Worker Shortage Jeopardises Canada's Pork Trade Opportunities

CANADA - The Canadian Meat Council says difficulties in attracting workers will make it challenging for Canada's pork processors to take full advantage of new international trade agreements, writes Bruce Cochrane.
calendar icon 2 December 2014
clock icon 3 minute read

Under changes made in June to Canada's temporary foreign worker program the number of foreign workers that make up the work force has been capped at 30 per cent, a non-refundable C$1,000 fee has been introduced for each application and the length of stay has been cut in half.

Ron Davidson, the director of international trade, government and media relations with the Canadian Meat Council, says in spite of aggressive constant recruitment we aren't able to find enough Canadians to work in Canadian meat processing plants.

Ron Davidson-Canadian Meat Council:

Everybody is doing everything they can to find any Canadian that's willing to work in the industry.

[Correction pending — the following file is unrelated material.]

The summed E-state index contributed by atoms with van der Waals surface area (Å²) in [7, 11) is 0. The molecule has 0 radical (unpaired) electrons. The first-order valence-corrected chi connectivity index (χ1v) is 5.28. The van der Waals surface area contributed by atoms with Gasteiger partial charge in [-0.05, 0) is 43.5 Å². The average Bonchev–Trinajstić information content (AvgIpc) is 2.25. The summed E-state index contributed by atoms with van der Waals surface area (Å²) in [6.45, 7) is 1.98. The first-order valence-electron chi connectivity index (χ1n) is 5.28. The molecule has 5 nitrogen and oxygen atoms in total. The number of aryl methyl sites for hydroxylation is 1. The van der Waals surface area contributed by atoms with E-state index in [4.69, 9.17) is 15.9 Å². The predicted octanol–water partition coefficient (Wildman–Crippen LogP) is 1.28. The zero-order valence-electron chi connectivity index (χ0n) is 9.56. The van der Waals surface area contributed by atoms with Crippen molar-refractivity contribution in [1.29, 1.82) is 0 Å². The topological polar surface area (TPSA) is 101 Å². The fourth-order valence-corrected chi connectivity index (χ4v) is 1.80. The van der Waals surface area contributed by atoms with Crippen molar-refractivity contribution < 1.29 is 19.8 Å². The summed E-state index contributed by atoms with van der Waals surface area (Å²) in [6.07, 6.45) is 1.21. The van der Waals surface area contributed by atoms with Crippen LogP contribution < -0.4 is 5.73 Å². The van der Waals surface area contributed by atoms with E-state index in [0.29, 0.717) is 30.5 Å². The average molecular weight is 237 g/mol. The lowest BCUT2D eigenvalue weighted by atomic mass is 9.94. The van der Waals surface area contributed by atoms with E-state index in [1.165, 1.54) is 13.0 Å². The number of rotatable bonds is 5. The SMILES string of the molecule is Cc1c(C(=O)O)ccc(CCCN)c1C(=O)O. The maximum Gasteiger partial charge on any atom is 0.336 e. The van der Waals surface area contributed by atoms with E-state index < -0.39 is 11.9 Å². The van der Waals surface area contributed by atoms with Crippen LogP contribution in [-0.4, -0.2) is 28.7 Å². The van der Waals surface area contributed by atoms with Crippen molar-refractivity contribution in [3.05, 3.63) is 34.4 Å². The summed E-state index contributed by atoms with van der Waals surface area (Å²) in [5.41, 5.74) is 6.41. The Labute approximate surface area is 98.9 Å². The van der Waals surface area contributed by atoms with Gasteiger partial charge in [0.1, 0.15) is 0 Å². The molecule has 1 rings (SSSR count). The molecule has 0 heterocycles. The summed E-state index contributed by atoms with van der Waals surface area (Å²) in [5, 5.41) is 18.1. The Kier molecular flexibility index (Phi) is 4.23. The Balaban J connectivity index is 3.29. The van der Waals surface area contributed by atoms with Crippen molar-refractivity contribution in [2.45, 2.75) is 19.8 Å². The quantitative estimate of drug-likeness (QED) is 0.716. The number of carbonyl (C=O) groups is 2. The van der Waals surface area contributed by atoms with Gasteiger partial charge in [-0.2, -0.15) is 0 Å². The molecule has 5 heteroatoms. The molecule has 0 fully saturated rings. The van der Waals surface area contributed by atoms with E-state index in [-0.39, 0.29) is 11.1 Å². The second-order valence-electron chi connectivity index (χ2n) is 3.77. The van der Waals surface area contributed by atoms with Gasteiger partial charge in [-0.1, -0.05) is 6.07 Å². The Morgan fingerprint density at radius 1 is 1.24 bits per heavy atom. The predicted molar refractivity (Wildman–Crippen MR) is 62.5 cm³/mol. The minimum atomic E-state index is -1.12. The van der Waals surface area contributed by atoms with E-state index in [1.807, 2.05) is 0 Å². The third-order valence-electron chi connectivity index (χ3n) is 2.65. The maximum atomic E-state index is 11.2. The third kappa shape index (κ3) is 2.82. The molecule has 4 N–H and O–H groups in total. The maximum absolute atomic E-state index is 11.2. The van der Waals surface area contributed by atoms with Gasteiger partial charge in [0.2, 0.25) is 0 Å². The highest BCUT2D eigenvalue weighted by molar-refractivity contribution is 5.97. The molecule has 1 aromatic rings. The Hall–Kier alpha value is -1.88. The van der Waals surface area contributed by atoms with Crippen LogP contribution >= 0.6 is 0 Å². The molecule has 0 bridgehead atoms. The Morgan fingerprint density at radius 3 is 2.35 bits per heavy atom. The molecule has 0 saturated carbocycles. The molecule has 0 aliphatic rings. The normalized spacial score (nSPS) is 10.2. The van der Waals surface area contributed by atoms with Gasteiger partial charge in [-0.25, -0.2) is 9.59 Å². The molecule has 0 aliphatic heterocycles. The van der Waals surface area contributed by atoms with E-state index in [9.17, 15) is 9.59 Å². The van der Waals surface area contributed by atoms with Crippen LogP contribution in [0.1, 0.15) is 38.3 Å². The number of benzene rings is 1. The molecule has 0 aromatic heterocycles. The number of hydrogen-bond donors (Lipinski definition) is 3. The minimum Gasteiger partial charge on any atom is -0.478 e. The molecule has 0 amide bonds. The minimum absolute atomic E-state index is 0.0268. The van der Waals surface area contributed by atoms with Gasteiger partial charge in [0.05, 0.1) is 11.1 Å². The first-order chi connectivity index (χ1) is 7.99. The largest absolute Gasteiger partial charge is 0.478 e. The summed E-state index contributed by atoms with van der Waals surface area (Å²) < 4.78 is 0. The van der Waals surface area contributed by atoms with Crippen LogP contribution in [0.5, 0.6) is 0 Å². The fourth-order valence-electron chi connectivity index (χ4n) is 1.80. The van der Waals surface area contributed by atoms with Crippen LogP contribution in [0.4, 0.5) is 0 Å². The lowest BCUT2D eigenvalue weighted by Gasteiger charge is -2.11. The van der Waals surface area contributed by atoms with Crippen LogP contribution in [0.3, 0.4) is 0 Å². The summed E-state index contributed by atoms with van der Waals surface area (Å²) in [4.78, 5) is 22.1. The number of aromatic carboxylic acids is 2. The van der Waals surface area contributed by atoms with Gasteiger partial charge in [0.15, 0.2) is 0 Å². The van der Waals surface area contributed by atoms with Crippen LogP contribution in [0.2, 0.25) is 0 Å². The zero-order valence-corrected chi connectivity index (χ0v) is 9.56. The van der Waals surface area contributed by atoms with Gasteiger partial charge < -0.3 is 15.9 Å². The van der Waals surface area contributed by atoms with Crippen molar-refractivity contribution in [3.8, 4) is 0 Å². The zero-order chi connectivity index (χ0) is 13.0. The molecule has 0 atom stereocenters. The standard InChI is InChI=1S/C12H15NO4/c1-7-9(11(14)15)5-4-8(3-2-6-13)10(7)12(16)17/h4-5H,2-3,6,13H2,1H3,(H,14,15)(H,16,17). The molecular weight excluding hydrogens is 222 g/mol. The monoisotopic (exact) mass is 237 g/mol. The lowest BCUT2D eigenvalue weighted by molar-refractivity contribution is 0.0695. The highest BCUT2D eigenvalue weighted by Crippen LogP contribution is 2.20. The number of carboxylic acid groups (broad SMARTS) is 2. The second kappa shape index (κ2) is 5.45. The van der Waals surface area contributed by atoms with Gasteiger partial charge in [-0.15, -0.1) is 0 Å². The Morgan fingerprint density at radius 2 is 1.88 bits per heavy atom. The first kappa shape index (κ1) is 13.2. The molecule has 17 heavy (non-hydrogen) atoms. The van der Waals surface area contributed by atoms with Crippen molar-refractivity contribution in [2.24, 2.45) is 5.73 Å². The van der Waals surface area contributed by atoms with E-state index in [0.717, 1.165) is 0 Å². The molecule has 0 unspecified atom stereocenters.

There are probably 600 empty positions on the production line in the meat industry today.

We could be hiring that number of people tomorrow if the Canadians were willing to take these jobs on.

We're doing everything we can to find them.

Across the industry companies are now today doing less value added because they don't have the workers to do it.

They are taking specialty meats such as offals that we used to export and they are being put into rendering as waste because we don't have enough workers to harvest them.

As a result, in a very low margin industry, the areas where the companies should be making a positive margin are gone so we are actually going to be going forward producing less meat, buying less cattle and having less competitiveness.

We already pay more than the US does for our labor.

These are mostly union jobs, we pay relocation allowances.

At the present time we do not have and we do not have prospects of finding a labor force that would let us take advantage of these new trade agreements.

Mr Davidson says processors should be able to acquire foreign specialists when they've proved they can't find enough Canadian to do the work and suggests, under proper constraints, the express entry programme is the best option to do that.

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